Gabourey Sidibe appeared on Live! With Kelly and Ryan to discuss her new holiday movie, All I Didn’t Want for Christmas. But she discussed a lot more than just the movie, revealing that not only did she get engaged during the pandemic, but she got married, too.


Gabourey began by sharing the details about how Brandon Frankel proposed back in 2020, which, by the sounds of it, was super adorable.

“It was kind of a weird day…we were going to get our nails done and right before we left the house, in one of the guest rooms, the light was on and I went in to turn it off. And there was the big like, ‘Will you marry me?’ balloons, rose petals…” she explained. “This was three hours earlier than it was supposed to be. We were supposed to leave and then come back…he’s not that great at planning things.”

She went on to tease her husband, saying she’d seen a photo of the engagement ring over a month before she stumbled upon his elaborate proposal. But when Ryan Seacrest started asking her about wedding planning, she looked torn.

“The thing about weddings is, I don’t like them,” she said. “Here’s an example of how much I don’t like weddings. I’m actually married. We got married over a year ago.” 


Her husband, in the audience and on the spot, raised his ring finger when Kelly asked first if it was true, and second whether it is breaking news.

“We got married at the kitchen table,” Gabourey explained. “It was just the two of us.”

I’ve been critical about marriage as an institution. Much of that has to do with my own sour relationship experiences, but much of my critiques are backed up by data, research and more importantly, the guaranteed flood of messages I get from women who say they feel validated and identify with a lot of my criticisms. That being said, hearing Gabourey’s story really restores my faith in the idea that people can get married on their own terms and in their own way. 

Back when I worked in TV, I produced a segment with two women who had co-authored The New Wedding Book. It detailed the ways in which weddings as we knew them would be forever changed because of the pandemic. It touched on the surge in microweddings, less formal occasions, smaller guestlists, and more affordable affairs. Basically, the pandemic served as a universal excuse to throw weddings our way and on budget.


A lot of that sounded appealing to me, largely because I could never wrap my mind around who could afford to pay for the lavish weddings I’d watched on TLC’s Four Weddings all those years anyway. But if there’s anyone that can afford to have them, it’s celebrities. Celebrities like Gabourey Sidibe.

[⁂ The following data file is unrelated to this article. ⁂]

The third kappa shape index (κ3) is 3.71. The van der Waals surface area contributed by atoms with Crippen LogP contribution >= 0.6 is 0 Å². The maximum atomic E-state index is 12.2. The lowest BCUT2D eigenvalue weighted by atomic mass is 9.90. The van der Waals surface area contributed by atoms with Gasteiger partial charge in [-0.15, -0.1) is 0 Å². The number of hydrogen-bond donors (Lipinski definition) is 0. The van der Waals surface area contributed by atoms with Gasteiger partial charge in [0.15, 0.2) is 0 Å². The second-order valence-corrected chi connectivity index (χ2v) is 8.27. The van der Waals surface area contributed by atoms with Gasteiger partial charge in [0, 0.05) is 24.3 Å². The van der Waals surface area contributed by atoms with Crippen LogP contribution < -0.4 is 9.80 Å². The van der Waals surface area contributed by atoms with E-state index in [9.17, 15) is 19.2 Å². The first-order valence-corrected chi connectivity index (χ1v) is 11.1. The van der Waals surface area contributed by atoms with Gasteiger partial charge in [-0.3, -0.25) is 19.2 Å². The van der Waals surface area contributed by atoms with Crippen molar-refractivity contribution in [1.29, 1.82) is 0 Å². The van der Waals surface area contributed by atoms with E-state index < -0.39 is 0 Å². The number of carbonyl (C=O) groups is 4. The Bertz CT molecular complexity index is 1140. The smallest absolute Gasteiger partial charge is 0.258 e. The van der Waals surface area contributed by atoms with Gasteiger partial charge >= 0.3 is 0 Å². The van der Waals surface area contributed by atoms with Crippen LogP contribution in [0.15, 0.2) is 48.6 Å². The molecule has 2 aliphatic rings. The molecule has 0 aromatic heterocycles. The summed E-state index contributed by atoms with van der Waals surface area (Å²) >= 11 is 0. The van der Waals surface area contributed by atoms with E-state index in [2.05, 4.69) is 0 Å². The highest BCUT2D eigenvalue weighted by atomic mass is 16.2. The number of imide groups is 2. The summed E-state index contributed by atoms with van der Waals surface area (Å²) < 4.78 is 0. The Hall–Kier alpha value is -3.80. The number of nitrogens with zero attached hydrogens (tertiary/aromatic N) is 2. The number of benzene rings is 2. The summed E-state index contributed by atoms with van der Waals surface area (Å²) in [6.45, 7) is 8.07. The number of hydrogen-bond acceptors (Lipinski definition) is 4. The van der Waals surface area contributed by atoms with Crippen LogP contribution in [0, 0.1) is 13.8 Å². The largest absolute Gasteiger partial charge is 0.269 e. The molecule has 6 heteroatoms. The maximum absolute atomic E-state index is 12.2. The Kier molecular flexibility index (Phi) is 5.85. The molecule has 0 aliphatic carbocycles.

Even beyond her, though, there have been so many celebrities opting for these secret, low-key weddings. Last May, Ariana Grande married Dalton Gomez at her home in California. The photos were stunning. Over the summer, J Lo and Ben’s elaborate wedding celebration was really only a follow-up to to an unfussy Vegas ceremony, which is also how Travis Barker and Kourtney Kardashian got married. 

Of course, a smaller more private ceremony would be ideal for people who spend their days on the run from the paparazzi, but at this point, is it less about doing something out of obligation and more about it becoming a preference? 


Earlier this year in May, Gabourey graced the cover of the style issue of BridesAt the time, she told the magazine that when she married Brandon, it likely wouldn’t be in a white wedding dress – and suggested it might be an African print instead. How sneaky of her to have done the entire shoot, foreshadowing a wedding, knowing damn well she was already a married woman!

During her TV appearance yesterday, she hinted that there would be some type of wedding to appease her mother-in-law, but that growing up as the child of a mother who was a wedding singer left quite a bad taste in her mouth, and that weddings were just “too much”.

“I’ve been at a lot of weddings, uninvited. I’ve been the weird kid eating cake at a stranger’s wedding and now I don’t like them.”

To me, that is the power of being a celebrity. Getting to decide what you like and don’t like, make your own decisions and do life on your own terms – never out of obligation. Making decisions from a place of self-agency, and sticking a big (in this case, Black) middle finger up to society’s expectations. 

It’s especially incredible to see Gabourey execute this level of agency because people haven’t been the kindest to her. There’s something about Black women like her and Lizzo and so many others who don’t “fit the mould” enjoying their life and basking in their happiness that can really bother people – which makes it all the better when they do